Read about swimming pool resurfacing and how the process works.
Swimming pool resurfacing may be necessary for an aged or damaged inground pool. With the right materials, equipment and techniques, most pool surfaces can be restored to their original condition. Not only does resurfacing improve the cosmetic appeal of a pool, but it also makes it easier and less costly to maintain.
Existing, modern inground pools are built by excavating the land, installing steel-braced walls, adding plumbing and electrical features, positioning a pool shell and then adding decorative tiling or other finishing touches. Beyond its cosmetic appearance, a pool's surface serves three major purposes. First, the waterproof surface protects pool water chemicals from being absorbed by the shell or into the ground. Second, the impenetrable membrane blocks pool water from compromising the structural integrity of the pool's shell. Third, the pools surface prevents algae from growing on the shell.
Inground pools are not required to be finished with a surface. However, they will run less efficiently without one, making them much more costly to maintain. In these cases, more chemicals are needed in the pool to keep the water in balance. By contrast, aboveground pools already come supplied with a lining that cannot be resurfaced. An aged or damaged aboveground pool surface requires either spot repair or total pool replacement.
Those looking for swimming pool resurfacing have three main choices, as explained by Swimming Pool Magazine: concrete, vinyl or fiberglass. All three pool surfaces or finishes are available for all types of inground pools. No one type of finish is better than the others, but some may be more ideal for a particular pool's location and use.
Concrete pools (sometimes called gunite or shotcrete) have the most flexibility in terms of their design and surfacing options. Plaster, pebble aggregate, colored plaster, polished marble, glass bead, painting, tile or any combination of these materials can be used to surface or resurface a concrete pool, which does not require a direct replacement of the pervious surface material.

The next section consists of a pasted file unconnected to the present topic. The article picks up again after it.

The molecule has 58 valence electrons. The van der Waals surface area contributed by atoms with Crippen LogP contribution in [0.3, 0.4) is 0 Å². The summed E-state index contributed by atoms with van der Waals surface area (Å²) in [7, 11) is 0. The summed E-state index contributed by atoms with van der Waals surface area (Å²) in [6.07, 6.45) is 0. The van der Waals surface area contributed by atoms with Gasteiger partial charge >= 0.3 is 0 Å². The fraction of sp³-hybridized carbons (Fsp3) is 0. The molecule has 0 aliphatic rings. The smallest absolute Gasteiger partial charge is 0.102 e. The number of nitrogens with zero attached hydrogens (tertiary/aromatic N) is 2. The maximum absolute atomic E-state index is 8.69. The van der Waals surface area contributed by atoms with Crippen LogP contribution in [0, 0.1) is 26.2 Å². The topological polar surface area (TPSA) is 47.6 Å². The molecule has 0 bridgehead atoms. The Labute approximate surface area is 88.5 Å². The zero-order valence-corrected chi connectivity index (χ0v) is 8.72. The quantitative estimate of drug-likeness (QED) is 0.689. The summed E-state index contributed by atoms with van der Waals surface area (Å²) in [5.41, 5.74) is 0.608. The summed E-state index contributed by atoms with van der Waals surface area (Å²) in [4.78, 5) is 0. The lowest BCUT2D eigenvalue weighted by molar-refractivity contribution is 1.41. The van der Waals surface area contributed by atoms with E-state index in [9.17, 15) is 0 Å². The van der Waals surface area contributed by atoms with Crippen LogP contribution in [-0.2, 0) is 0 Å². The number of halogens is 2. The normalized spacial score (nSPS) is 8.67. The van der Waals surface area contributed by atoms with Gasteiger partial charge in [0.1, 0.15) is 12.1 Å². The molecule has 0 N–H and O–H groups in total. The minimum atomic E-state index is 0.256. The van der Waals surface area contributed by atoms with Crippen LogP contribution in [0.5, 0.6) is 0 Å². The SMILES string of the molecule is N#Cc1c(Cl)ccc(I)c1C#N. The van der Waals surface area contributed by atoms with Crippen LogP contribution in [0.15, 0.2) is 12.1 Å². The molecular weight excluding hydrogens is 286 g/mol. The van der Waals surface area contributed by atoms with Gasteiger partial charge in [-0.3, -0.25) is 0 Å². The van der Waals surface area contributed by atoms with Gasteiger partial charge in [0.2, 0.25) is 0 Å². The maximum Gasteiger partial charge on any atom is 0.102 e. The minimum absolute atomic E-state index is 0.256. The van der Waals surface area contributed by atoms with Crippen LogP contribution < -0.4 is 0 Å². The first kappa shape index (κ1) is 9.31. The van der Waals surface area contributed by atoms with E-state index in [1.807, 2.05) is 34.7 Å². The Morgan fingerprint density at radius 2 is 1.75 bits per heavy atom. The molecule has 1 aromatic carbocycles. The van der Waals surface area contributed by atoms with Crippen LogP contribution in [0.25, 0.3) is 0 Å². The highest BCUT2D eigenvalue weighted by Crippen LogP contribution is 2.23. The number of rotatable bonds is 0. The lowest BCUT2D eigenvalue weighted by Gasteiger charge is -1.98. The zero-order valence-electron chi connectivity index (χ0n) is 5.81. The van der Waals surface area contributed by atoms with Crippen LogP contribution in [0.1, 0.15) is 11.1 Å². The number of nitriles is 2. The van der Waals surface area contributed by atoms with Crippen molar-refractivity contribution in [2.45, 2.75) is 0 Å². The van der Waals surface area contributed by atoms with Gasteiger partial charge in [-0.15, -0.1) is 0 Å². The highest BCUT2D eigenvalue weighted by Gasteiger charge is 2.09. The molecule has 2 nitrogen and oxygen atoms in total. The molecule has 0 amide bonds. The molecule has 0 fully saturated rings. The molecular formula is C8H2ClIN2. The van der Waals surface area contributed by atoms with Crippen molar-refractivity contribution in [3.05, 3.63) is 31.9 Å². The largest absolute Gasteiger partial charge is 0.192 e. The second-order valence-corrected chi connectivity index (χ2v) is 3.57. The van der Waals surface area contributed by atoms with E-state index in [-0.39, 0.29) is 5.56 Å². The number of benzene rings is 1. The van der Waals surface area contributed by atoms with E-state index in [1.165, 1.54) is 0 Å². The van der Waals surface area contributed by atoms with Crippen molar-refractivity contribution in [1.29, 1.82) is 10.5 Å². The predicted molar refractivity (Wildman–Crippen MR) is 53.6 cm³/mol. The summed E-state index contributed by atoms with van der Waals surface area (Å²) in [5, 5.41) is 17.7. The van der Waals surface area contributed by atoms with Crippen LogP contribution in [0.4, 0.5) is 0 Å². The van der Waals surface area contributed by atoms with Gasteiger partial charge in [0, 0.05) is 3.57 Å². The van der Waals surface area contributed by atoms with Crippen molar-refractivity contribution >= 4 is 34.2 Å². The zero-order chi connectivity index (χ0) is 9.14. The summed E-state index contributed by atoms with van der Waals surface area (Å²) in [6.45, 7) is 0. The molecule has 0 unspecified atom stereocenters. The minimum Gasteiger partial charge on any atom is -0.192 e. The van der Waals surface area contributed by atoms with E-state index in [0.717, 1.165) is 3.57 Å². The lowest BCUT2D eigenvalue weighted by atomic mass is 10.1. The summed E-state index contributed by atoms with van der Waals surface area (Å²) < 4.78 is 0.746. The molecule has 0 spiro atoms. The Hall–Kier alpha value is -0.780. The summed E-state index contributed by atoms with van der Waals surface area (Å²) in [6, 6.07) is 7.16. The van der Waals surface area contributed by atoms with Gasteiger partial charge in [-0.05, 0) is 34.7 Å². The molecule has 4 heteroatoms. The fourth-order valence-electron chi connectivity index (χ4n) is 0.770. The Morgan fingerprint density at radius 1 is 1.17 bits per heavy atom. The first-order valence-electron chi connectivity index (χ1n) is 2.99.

Vinyl pools are reinforced with built-in steel or another material that will withstand the pressure of the pool's water, once filled. A vinyl pool must be surfaced or resurfaced with a vinyl liner. Prefabricated vinyl liners are flexible and available in a variety of colors and patterns to fit and form a custom-designed pool.
Fiberglass pools are similar to modular homes. The entire fiberglass pool shell and surface form a single unit and are prefabricated in a factory before being shipped to the site for placement. In terms of design potential, fiberglass pools offer the least amount of flexibility, and resurfacing them requires total pool shell replacement.
A pool's surface is the outer-most layer of the pool that lies just below the surface of the water. Since the surface is easily visible, The AzCentral.com suggests that a pool may be a good candidate for resurfacing if it is looking ragged or worn. A pool's surface can withstand small holes and tears that cause water to leak, as long as they are quickly repaired, but too large of a puncture may require a professional assessment and possible resurfacing.
The first step in resurfacing a pool, regardless of what method or materials are being used, is to drain its water. Concrete pools can take the longest and cost the most to resurface, particularly if a sandblasting or acid wash of the pool's shell is needed. Other aspects that can add to the expense of resurfacing include limited access to the pool by machinery and equipment and a high water table, which makes it necessary to pump water from the ground around the pool to prevent the shell from popping up.
Vinyl surfaces are easier than concrete to install. Basic vinyl surface application involves adhering the flexible liner to the pool's vinyl walls. Vinyl is relatively sturdy, but it requires more care in preventing punctures than any of the other types of surfaces. Fiberglass surfaces are the quickest to install. The fiberglass ridged structure is mechanically placed and secured in land that has already been excavated and leveled.
Besides the resurfacing labor and maintenance, a pool owner has several other responsibilities. It is the pool owner's responsibility to secure approval of any local permits that maybe required. A pool owner is also responsible for detailing any of the resurfacing's warranty agreement, as well as the pool contractor's professional license number and a certificate of insurance.